As we begin to sort through the hidden parts of the characters, a more complete picture is revealed. A great twisty story. 5 stars.

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REVIEW: THE WRONG FAMILY, BY TARRYN FISHER

 

 

Another twisted psychological thriller guaranteed to turn your world upside down. Have you ever been wrong about someone? Juno was wrong about Winnie Crouch. Before moving in with the Crouch family, Juno thought Winnie and her husband, Nigel, had the perfect marriage, the perfect son—the perfect life. Only now that she’s living in their beautiful house, she sees the cracks in the crumbling facade are too deep to ignore. Still, she isn’t one to judge. After her grim diagnosis, the retired therapist simply wants a place to live out the rest of her days in peace. But that peace is shattered the day Juno overhears a chilling conversation between Winnie and Nigel… She shouldn’t get involved. She really shouldn’t. But this could be her chance to make a few things right. Because if you thought Juno didn’t have a secret of her own, then you were wrong about her, too. From the wickedly dark mind of bestselling author Tarryn Fisher, The Wrong Family is a taut new thriller that’s riddled with twists in all the right places.
 
 
 
 

As we enter the world of Winnie and Nigel Crouch from the perspective of Juno, we are not sure what is going on. How is Juno able to insert herself into the deepest secrets of their lives without ever actually interacting with them? I was confused for a while, and then we slowly come to realize what is happening.

The Wrong Family is definitely not what it appears to be, and neither is the story. By the end, I was holding my breath, waiting to see what would happen next. An unforgettable story. 4.5 stars.

 
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REVIEW: SOMETHING SHE’S NOT TELLING US, BY DARCEY BELL

Charlotte has everything in life that she ever could have hoped for: a doting, artistic husband, a small-but-thriving flower shop, and her sweet, smart five-year-old daughter, Daisy. Her relation-ship with her mother might be strained, but the distance between them helps. And her younger brother Rocco may have horrible taste in women, but when he introduces his new girlfriend to Charlotte and her family, they are cautiously optimistic that she could be The One. Daisy seems to love Ruth, and she can’t be any worse than the klepto Rocco brought home the last time. At least, that’s what Charlotte keeps telling herself. But as Rocco and Ruth’s relationship becomes more serious, Ruth’s apparent obsession with Daisy grows more obvious. Then Daisy is kidnapped, and Charlotte is convinced there’s only one person who could have taken her.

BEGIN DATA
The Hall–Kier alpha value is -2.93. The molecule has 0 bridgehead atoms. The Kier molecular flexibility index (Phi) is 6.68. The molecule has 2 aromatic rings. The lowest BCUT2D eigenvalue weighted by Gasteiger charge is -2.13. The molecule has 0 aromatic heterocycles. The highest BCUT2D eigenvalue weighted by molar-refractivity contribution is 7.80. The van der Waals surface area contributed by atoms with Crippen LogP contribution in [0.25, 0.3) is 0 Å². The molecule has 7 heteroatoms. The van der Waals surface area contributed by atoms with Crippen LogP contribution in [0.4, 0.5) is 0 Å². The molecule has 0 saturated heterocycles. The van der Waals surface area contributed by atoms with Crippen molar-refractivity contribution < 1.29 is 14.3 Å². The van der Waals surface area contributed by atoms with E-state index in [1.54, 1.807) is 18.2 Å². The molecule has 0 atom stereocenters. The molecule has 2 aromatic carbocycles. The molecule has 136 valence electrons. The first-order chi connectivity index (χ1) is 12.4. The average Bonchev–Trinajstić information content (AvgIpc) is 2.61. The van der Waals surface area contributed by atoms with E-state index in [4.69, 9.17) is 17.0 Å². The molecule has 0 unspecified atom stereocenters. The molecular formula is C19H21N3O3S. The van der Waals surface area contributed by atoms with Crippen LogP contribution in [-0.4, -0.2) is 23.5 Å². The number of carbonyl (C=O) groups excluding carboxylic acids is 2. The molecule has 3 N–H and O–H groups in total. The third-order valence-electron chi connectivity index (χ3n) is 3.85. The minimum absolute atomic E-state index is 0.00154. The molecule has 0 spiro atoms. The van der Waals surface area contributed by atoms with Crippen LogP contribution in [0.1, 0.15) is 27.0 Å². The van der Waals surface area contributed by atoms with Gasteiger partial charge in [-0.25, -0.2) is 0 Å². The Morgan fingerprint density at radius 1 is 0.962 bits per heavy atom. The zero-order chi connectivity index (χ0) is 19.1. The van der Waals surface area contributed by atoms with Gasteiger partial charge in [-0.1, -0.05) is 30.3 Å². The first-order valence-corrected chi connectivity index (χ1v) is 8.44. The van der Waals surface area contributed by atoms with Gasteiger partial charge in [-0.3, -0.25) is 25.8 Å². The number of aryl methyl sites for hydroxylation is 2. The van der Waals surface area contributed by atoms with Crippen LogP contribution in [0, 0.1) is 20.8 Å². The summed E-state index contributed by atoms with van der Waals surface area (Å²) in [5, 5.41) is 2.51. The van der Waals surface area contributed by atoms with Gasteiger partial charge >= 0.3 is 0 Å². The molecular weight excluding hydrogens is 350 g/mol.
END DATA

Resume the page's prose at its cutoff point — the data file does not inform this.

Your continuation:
Ruth has never had much, but now she’s finally on the verge of having everything she’s ever dreamed of. A stable job at a start-up company, a rakish, handsome boyfriend with whom she falls more in love with every day—and a chance at the happy family she’s always wanted, adorable niece included. The only obstacle standing in her way is her boyfriend’s sister Charlotte, whose attitude swerves between politely cold and outright hostile. Rebuffing Ruth’s every attempt to build a friendship with her and Daisy, Charlotte watches over her daughter with a desperate protectiveness that sends chills down Ruth’s spine. Ruth knows that Charlotte has a deeply-buried secret, the only question is: what? A surprise outing with Daisy could be the key to finding out, and Ruth knows she must take the chance while she has it—for everyone’s sake.

As the two women follow each other down a chilling rabbit hole, unearthing winding paths of deceit, lies, and trauma, a family and a future will be completely—and irrevocably—shattered.


As we follow the convoluted tales of Charlotte and Ruth in Something She’s Not Telling Us, we know that each one has dark secrets from the past. I was on Charlotte’s side from the beginning, as Ruth grew more and more strange with each passing day.

Why did Ruth tell lies at every turn, lies that could easily be picked apart? What was her back story, and what does her mother have to do with it all? Were her grandparents the loving people to whom she owed so much, or is their story even darker?

When Charlotte finally realizes that Ruth is dangerous, it could be too late, as Ruth has collected Daisy from school one day without notifying Charlotte or Eli. The story goes back and forth in time, so it takes a while, with the intensity building up, for the reader to fill in the missing pieces and realize how dangerous Ruth could be. I was holding my breath and biting my nails until the final revelations. 5 stars.

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REVIEW: DON’T WAKE UP, BY LIZ LAWLER

 

When Dr. Alex Taylor opens her eyes, she is hooked up to an IV, is bound to an operating table, and her legs are raised in stirrups. Disoriented and alarmed, she assumes she’s been anesthetized and brought to surgery after being in an accident. But the man standing over her, with his face hidden behind a surgical mask and wielding instruments, is no doctor she recognizes at the hospi-tal where she works as a successful and respected doctor. He’s a stranger—and he’s calmly and methodically telling her how he’s about to attack her. Before Alex can even scream for help, she succumbs to another dose of anesthesia, rendering her unable to defend herself….